As the officers came closer to the car, Mr. xxxxxx attempted to hand over his license and registration. (2/5/97 a.m. Tr. 32-33, 58) The car was properly registered to Mr. xxxxxx. (Gov. Ex. 5 (motor vehicle print-out)) According to Brevard, who approached the car from the driver's side, before xxxxxx handed him his license, the rear passenger (Mr. Johnson) said that the marijuana was "all gone." (2/5/97 a.m. Tr. 46-47, 58) Brevard was the only officer who testified that he heard Johnson make this statement. Mr. xxxxxx did not say anything about marijuana and there was nothing on his person that connected him in any way with marijuana use. (Id.) Moreover, when the police searched the front and back of the car interior, they found no marijuana, paraphernalia, or other evidence of drug use. (Id. at 56)
At that time, Brevard ordered Mr. xxxxxx to step out of the car and Gardner went around to the rear of the vehicle. (Id. at 24, 47) xxxxxx, who used his left foot to drive because his right leg was immobile due to a physical disability (2/5/97 p.m. Tr. 40, 44), began to step out of the car. (2/5/97 a.m. Tr. 47) According to Brevard, as xxxxxx stepped out, one of his feet kicked the floor mat and exposed the butt of a gun. (Id. at 47-48) Brevard immediately grabbed him and placed him on the outside of the car. (Id. at 48) When Mr. xxxxxx saw the gun butt, he told Brevard that it was not his gun. (Id. at 54) While Brevard secured Mr. xxxxxx, Officer Domino lifted up the floor mat and confirmed that a gun was beneath it. (Id. at 48, 94) (Gov. Ex. 3 and 4 (photographs of gun inside car)) The gun was a .38 revolver containing five rounds of ammunition. (Id. at 49, 68) (Gov. Ex. 6 and 7 (gun and ammunition)) The police did not obtain any usable fingerprints from the gun. (Id. at 77-78)
When Ms. Goins returned to Mr. xxxxxx's car after she obtained her food stamps, she explained to the police officers that she had just been in the car and asked what had happened. (Id. at 36-37; 2/5/97 p.m. Tr. 14-15) By then, Mr. xxxxxx had been arrested and was in police custody. (2/5/97 a.m. Tr. 48; 2/5/97 p.m. Tr. 15)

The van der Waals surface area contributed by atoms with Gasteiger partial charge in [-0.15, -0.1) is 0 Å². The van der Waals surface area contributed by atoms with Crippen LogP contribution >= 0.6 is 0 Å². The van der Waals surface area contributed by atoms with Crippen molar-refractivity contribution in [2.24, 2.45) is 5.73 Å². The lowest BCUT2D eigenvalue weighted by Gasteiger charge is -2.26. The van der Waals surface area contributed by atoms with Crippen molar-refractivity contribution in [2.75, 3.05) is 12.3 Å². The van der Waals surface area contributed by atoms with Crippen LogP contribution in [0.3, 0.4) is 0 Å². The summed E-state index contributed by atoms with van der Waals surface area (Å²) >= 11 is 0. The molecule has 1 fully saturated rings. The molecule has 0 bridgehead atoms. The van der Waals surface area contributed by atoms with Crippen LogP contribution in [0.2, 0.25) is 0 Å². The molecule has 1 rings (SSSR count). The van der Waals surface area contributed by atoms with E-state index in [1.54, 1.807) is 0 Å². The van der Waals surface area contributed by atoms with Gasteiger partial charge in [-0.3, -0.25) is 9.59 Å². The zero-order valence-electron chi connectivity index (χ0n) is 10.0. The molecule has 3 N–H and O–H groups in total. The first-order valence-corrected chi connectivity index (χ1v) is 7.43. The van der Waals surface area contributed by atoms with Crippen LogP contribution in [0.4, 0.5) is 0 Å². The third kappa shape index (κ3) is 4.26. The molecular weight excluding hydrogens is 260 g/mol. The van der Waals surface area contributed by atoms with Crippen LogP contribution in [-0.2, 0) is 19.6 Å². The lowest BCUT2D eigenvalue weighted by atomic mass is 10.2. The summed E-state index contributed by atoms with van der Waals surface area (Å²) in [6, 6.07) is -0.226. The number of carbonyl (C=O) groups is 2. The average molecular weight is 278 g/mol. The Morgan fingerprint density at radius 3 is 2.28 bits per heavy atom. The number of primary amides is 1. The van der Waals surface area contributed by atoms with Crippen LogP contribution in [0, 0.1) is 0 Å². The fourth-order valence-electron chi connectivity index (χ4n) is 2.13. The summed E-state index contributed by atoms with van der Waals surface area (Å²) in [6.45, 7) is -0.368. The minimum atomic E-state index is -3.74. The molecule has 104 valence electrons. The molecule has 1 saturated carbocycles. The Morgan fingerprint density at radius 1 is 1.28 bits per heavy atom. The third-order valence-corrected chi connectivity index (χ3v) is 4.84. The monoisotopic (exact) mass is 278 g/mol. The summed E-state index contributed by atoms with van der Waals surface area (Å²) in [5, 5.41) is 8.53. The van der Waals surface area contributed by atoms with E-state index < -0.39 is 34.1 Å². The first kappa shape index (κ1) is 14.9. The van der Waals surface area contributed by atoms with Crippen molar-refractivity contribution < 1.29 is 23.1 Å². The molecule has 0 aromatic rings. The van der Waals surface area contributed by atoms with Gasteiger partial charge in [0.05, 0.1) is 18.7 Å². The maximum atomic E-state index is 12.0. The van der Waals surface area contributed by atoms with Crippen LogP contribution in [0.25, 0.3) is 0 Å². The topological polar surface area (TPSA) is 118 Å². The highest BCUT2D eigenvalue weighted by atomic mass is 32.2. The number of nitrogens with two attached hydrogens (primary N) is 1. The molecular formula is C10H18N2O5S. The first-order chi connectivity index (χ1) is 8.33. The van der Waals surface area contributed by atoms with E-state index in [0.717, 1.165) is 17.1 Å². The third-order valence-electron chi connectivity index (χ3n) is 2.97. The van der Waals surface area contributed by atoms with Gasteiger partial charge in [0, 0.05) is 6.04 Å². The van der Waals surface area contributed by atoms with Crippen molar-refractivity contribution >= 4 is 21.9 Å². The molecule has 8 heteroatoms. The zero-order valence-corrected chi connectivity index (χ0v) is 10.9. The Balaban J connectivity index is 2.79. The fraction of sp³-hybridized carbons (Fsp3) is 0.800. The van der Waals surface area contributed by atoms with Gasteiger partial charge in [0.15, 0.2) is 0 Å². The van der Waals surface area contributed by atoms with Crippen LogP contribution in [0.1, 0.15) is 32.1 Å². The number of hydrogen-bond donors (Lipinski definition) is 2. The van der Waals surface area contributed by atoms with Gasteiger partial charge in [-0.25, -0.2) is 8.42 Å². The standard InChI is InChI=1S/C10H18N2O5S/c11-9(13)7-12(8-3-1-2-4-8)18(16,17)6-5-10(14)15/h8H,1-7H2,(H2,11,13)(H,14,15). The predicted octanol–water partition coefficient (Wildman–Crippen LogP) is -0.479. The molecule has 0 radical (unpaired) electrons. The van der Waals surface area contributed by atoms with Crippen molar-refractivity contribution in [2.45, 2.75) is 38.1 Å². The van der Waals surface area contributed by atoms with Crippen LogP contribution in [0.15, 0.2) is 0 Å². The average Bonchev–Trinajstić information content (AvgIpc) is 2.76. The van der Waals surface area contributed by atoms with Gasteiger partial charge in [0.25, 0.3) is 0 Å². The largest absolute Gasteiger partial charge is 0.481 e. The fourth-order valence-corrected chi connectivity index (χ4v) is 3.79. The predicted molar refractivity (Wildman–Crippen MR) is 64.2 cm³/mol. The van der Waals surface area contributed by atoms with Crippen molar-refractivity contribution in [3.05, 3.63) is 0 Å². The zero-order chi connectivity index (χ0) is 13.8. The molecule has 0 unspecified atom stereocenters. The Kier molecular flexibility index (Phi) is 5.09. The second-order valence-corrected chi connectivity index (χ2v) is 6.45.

2. Trial Events: The Prosecutor's Closing Argument
For his opening summation, the prosecutor used only five of his allotted total of twenty minutes for closing argument. As a result, the district court indicated it would consider giving surrebuttal argument to defense counsel. (2/6/97 Tr. 24) In the opening portion of his summation, the prosecutor made three references to Mr. xxxxxx's prior conviction. (Id. at 20-21)
During his lengthier rebuttal argument, the prosecutor made several references to the fact that the gun found in Mr. xxxxxx's car was "loaded." (Id. at 42, 47, 48) In the prosecutor's words, the police were doing their sworn duty in getting "a loaded gun off the streets." (Id. at 42) The prosecutor ended his rebuttal argument by admonishing the jury three times to "do the right thing" by returning a guilty verdict. (Id. at 48) At the conclusion of the prosecutor's rebuttal, the district court denied defense counsel's request for surrebuttal argument. (Id. at 48-51)
3. Post-Trial Events: The New Trial Motion
Shortly after the verdict was returned and the jury was discharged, one of the jurors contacted defense counsel and informed her that several jurors had injected extraneous prejudicial information into the jury's deliberations. [A. 20-21] In particular, some of the deliberating jurors expressed their belief that Mr. xxxxxx lived in a bad neighborhood and that people who lived in that area carried guns for protection. [A. 21]